Khaled Hosseini’s sweeping novel, And the Mountains Echoed, captivated me with its powerful prose and layered, complex plot.
Abdullah, ten, accompanies his father as they walk to Kabul, Afghanistan, pulling his four year-old sister, Pari, in a wagon. The father’s poverty necessitates selling his daughter to a childless wealthy couple, an arrangement made by their valet, the father’s brother. Abdullah is heart broken to lose his beloved little sister and hopes some day to be reunited with her.
The little girl’s new mother, vivacious Nila and much older father, Suleiman Wahdati, give their only child all the advantages money can buy. When Suleiman suffers a stroke, Nila takes her daughter to live in France.
Pari often feels there is something missing in her life, an emptiness, but can never quite grasp the mystery. War rages in Afghanistan; the Taliban and Russians play their part, but the story is about the people affected by war, by wrong choices, by their own humanness.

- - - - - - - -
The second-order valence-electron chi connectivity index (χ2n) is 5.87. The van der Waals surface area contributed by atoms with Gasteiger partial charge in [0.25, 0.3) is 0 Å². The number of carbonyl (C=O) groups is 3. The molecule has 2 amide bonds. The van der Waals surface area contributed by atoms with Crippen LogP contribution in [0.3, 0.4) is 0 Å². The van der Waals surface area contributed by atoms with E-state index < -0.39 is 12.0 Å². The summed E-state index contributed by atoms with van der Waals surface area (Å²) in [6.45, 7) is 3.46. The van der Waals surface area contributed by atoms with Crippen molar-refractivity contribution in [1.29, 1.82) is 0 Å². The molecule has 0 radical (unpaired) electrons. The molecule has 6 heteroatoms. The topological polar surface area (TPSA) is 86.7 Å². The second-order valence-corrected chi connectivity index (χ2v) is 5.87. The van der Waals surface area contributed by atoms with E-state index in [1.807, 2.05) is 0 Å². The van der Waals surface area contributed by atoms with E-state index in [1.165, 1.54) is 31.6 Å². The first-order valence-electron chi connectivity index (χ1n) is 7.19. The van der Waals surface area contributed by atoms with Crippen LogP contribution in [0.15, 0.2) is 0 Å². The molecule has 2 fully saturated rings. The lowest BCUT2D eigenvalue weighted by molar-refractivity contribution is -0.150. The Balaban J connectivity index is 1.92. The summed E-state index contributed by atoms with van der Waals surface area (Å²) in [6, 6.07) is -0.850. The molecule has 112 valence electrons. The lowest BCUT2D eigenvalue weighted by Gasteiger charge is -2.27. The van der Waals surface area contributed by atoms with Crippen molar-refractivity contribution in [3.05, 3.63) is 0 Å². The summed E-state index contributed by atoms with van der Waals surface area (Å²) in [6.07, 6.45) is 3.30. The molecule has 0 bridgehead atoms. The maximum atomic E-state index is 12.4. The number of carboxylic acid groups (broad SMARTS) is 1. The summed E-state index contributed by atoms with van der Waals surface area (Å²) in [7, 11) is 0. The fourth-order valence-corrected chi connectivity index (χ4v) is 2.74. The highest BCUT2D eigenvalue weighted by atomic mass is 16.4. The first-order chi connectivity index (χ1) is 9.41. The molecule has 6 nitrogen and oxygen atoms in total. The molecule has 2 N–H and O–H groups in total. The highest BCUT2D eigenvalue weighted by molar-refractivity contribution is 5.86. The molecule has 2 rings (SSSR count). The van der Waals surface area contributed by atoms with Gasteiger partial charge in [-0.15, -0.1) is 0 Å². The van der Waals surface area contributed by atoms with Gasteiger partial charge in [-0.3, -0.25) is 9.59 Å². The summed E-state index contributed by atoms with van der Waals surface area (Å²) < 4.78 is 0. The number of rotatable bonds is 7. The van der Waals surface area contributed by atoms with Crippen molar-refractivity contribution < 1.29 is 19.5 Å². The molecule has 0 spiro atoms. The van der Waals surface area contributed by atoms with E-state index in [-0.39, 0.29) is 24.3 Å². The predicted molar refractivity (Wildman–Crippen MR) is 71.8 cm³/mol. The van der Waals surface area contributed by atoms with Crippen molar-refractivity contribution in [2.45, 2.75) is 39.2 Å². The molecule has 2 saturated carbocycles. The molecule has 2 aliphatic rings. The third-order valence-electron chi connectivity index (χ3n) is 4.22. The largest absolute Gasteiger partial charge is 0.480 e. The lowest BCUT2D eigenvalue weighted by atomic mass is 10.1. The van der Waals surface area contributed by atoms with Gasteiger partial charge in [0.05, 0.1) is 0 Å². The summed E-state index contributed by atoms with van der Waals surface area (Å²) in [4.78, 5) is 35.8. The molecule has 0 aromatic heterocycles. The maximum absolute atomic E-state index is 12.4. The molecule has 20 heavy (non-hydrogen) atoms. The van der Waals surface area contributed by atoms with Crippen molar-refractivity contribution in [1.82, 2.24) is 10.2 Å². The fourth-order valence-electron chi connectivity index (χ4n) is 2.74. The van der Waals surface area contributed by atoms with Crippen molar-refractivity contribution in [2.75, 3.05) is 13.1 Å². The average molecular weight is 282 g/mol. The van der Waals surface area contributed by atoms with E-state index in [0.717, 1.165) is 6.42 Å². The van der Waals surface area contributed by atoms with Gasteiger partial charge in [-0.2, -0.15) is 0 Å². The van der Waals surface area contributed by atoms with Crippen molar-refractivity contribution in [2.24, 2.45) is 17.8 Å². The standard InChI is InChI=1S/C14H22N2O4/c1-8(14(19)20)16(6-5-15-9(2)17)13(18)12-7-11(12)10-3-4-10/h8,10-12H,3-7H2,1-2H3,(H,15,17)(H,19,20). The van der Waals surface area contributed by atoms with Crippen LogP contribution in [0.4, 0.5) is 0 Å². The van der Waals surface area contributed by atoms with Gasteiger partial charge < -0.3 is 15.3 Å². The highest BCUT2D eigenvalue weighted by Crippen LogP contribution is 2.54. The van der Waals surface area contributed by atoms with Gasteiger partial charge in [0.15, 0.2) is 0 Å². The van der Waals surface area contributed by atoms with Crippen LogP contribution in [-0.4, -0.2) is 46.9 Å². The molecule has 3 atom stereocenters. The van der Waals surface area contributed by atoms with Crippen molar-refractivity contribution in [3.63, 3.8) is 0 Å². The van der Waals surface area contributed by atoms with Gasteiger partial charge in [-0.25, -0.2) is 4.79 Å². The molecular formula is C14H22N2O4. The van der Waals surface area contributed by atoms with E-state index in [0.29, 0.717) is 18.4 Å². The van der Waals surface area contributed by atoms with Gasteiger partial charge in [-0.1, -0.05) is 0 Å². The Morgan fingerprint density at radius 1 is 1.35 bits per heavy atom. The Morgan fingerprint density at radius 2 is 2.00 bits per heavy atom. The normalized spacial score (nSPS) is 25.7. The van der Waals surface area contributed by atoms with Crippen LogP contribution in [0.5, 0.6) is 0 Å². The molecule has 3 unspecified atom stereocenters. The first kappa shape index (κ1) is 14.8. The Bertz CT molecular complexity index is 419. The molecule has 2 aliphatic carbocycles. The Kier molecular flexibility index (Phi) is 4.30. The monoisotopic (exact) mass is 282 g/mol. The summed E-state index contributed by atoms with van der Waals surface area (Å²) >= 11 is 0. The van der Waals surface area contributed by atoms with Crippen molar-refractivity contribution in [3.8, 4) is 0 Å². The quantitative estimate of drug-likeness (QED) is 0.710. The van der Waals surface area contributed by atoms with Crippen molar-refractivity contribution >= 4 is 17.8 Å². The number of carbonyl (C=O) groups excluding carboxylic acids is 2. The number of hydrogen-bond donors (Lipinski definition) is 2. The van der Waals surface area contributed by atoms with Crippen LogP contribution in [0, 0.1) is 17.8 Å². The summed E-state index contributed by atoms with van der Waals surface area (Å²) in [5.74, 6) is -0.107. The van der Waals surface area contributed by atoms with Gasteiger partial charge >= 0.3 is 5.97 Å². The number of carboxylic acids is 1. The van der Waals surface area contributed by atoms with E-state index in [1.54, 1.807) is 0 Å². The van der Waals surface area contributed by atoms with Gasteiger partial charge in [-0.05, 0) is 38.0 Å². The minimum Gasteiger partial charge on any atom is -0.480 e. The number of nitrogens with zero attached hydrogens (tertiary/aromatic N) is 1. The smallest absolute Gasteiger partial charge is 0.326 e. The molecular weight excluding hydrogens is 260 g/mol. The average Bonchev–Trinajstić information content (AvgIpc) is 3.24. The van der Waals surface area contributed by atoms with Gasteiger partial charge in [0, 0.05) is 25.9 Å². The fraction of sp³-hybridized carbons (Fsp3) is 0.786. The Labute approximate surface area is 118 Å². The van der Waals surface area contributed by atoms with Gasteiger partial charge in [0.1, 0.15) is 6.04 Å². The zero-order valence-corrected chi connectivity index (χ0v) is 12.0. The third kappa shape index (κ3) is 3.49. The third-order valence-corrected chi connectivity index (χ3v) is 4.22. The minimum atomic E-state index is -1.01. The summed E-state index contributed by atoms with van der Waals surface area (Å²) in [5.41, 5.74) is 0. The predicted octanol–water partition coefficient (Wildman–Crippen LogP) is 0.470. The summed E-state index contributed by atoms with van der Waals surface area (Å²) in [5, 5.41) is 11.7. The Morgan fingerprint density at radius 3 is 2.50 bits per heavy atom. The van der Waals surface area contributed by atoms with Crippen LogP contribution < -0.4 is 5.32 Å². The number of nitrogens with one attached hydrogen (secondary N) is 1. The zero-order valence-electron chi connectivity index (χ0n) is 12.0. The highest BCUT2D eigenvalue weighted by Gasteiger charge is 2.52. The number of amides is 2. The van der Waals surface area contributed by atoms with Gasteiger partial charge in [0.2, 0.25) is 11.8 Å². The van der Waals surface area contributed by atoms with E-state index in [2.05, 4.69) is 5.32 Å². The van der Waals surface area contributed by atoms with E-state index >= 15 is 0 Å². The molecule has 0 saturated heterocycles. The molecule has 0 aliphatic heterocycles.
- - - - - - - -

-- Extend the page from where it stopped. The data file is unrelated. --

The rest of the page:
The story takes place over a 50-year period, beginning 1952. At times I was confused by a newly introduced character, but eventually realized its significance to the basic story of loss and separation.
I found the ending a revelation as Hosseini brings this complex tale to its conclusion. Hosseini’s characters are vivid, his descriptions of the various countrysides—Afghanistan, France, Greece, and the United States—and their cultural differences, realistic.